Posts Tagged ‘stephanie kaza’

Inside_Looking_Out_-_geograph.org.uk_-_767556“Up!” implores my granddaughter, looking up at me and raising her arms. Allegra is fifteen months old. Up was one of her first words.

I gladly pick Allegra up, and for the next few minutes I take her for a walk on my shoulder, making rhythmic noises in her ear. This seems to please her, but eventually she decides that she has indulged her grandfather long enough. “Down,” says she, and I reluctantly comply.

Up and down, down and up. Over the next year and beyond, Allegra will learn other pairs of words and other dualities: left and right, inside and outside, high and low. Through the medium of language she will learn not only to speak but also to think in dualistic terms. Soon enough, I suspect, she will enlist the duality yours and mine, with a pronounced emphasis on the latter.

As do we grown-ups, every day of the year. Dualistic thinking is so familiar and so necessary for navigating the world, it goes unnoticed and unexamined much of the time. Yet, as the Zen master Thich Nhat Hanh observes, our familiar dualities are relative in nature and impede our apprehension of reality: (more…)

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Garden Buddha, by Robin Caster

Garden Buddha, by Robin Caster

If you have lived in America for the past two decades you have almost certainly been enjoined to take care. Among contemporary American expressions, that benign valediction ranks with Have a nice day in frequency of use, and it is often used in much the same way. What we are supposed to take care of is left unspecified, but that is beside the point. Take care of everything, the phrase might well be saying, until we meet again.

Zen teachings also admonish us to take care. In her book Mindfully Green, the environmentalist Stephanie Kaza provides a vivid example:

In Zen kitchens, students are trained in what is called “knife practice,” that is,  how to take care of knives properly. First, this means noticing the properties of  the knife while you are using it—its weight, its sharp edge, the way it feels in the  hand, how it cuts. Then, when you’re done with the knife, it means washing and drying it immediately and putting it back in the chopping block to keep the knife safe. Doing this practice faithfully changes your relationship with knives. You are practicing caretaking as an investment in the well-being of things. This is the opposite of consuming things until they are gone. *

As here described, “knife practice” exemplifies conservation and ecological awareness. Taking care of our kitchen knives, we also take care of the planet Earth.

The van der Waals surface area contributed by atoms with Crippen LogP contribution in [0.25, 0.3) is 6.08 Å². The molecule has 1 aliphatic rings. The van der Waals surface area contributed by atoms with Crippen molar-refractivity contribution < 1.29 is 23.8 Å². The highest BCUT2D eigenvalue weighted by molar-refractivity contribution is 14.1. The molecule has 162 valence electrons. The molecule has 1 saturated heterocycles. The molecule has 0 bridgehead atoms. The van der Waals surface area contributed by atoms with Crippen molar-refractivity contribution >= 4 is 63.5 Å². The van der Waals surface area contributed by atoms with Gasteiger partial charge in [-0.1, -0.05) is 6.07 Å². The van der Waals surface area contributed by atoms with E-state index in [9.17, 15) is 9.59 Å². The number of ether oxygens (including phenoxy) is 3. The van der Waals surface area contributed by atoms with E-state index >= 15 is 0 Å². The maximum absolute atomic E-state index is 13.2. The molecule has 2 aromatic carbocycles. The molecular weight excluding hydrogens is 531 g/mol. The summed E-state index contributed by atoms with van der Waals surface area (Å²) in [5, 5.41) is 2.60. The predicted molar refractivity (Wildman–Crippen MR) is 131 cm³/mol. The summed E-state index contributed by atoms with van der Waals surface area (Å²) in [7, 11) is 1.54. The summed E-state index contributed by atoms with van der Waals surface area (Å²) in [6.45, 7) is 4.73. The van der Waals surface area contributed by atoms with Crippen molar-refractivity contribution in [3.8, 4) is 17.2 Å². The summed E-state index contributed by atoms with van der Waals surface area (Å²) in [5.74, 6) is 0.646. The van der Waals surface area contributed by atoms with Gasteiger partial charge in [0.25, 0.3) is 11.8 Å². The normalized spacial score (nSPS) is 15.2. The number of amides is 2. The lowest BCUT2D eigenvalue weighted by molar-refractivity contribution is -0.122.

Knife practice is but one instance of samu, or work practice, which is as integral to Zen as sitting meditation. In Zen centers and monasteries, residents and guests alike devote at least an hour a day to caretaking: to scrubbing steps, cleaning bathrooms, chopping vegetables, and other mundane chores. As a practical matter, these daily labors keep the zendo clean and running smoothly. Beyond that, they train Zen students to “lower the mast of the ego,” respect the humblest pot or pail, and concentrate on one thing at a time. Performed in silence and with full awareness, work practice prompts the practitioner to examine conventional notions of low and high, menial and exalted labor. And as an embodiment of an ethic, it extends beyond the zendo into domestic life, where the same principle may be applied to the care of a house or garden, bicycle or car.

The ethical principle of “taking care” also extends beyond the care of material objects. Broadly interpreted, it includes the care of one’s body, mind, and heart, moment by moment, through the practice of meditation. Zen master Thich Nhat Hanh puts it this way:

To meditate means to go home to yourself. Then you know how to take care of the things that are happening inside you, and you know how to take care of the things that are happening around you. All meditation exercises are aimed at bringing you back to your true home, to yourself. Without restoring your peace and calm and helping the world restore peace and calm, you cannot go very far in the practice.**

In keeping with this admonition, Thich Nhat Hanh directs us to bring awareness to the parts of our bodies, moving systematically from the eyes to the lungs to the heart, and so on. In another exercise, we bring awareness to our sensations, noting whether they are pleasant, unpleasant, or neutral. And in another, we attend to our states of mind, including those of anxiety and anger. If we are experiencing the latter, we are urged to take care of it, as a parent might care for a crying child. Rather than vent or suppress our anger, we bring a gentle attention to its presence. By so doing, we allow its energies to disperse or to change into something more constructive.

The wisdom of Zen is not confined to arcane koans or ancient Chinese stories or the cryptic sayings of the masters. It also resides in everyday life—or, in this case, in the commonest of American expressions. So may I suggest that when you hear that expression, you regard it not as an empty cliché but as wise and timely advice. Let it remind you to take care.


*Stephanie Kaza, Mindfully Green: A Personal and Spiritual Guide to Whole Earth Thinking (Shambhala 2008), 135.

**Thich Nhat Hanh, “This Is the Buddha’s Love,” an interview with Melvin McLeod, Shambhala Sun (2008), http://www.shambhalasun.com/index.php?option=content&task=view&id=2882.

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